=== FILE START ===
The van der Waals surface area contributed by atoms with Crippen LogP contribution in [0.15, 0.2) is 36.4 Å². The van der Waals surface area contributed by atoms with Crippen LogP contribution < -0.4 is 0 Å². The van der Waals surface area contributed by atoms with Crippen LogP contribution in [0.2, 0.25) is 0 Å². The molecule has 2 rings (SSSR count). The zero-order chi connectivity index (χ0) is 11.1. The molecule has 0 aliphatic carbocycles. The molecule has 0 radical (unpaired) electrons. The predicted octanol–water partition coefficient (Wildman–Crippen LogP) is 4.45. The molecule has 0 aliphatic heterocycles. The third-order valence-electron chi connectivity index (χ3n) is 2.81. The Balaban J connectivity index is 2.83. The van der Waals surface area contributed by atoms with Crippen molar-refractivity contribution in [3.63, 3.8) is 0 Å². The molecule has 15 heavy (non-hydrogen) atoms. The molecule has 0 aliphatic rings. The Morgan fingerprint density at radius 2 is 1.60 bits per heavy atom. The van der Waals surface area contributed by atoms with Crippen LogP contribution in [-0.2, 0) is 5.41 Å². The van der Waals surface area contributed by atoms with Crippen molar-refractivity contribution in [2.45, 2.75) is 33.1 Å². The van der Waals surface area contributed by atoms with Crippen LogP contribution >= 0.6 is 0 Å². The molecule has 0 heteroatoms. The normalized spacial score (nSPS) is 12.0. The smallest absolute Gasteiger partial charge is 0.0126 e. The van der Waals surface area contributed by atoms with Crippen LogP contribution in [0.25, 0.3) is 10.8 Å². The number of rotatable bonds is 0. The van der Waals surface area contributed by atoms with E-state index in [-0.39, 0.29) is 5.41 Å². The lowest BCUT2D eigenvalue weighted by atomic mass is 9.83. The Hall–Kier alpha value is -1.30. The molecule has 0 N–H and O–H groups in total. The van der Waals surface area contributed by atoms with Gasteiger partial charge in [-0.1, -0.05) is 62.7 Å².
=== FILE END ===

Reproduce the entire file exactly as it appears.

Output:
The van der Waals surface area contributed by atoms with Crippen LogP contribution in [0.15, 0.2) is 36.4 Å². The van der Waals surface area contributed by atoms with Crippen LogP contribution < -0.4 is 0 Å². The van der Waals surface area contributed by atoms with Crippen LogP contribution in [0.2, 0.25) is 0 Å². The molecule has 2 rings (SSSR count). The zero-order chi connectivity index (χ0) is 11.1. The molecule has 0 aliphatic carbocycles. The molecule has 0 radical (unpaired) electrons. The predicted octanol–water partition coefficient (Wildman–Crippen LogP) is 4.45. The molecule has 0 aliphatic heterocycles. The third-order valence-electron chi connectivity index (χ3n) is 2.81. The Balaban J connectivity index is 2.83. The van der Waals surface area contributed by atoms with Crippen molar-refractivity contribution in [3.63, 3.8) is 0 Å². The molecule has 15 heavy (non-hydrogen) atoms. The molecule has 0 aliphatic rings. The Morgan fingerprint density at radius 2 is 1.60 bits per heavy atom. The van der Waals surface area contributed by atoms with Crippen LogP contribution in [-0.2, 0) is 5.41 Å². The van der Waals surface area contributed by atoms with Crippen molar-refractivity contribution in [2.45, 2.75) is 33.1 Å². The van der Waals surface area contributed by atoms with Crippen LogP contribution >= 0.6 is 0 Å². The molecule has 0 heteroatoms. The normalized spacial score (nSPS) is 12.0. The smallest absolute Gasteiger partial charge is 0.0126 e. The van der Waals surface area contributed by atoms with Crippen LogP contribution in [0.25, 0.3) is 10.8 Å². The number of rotatable bonds is 0. The van der Waals surface area contributed by atoms with E-state index in [-0.39, 0.29) is 5.41 Å². The lowest BCUT2D eigenvalue weighted by atomic mass is 9.83. The Hall–Kier alpha value is -1.30. The molecule has 0 N–H and O–H groups in total. The van der Waals surface area contributed by atoms with Gasteiger partial charge in [-0.1, -0.05) is 62.7 Å².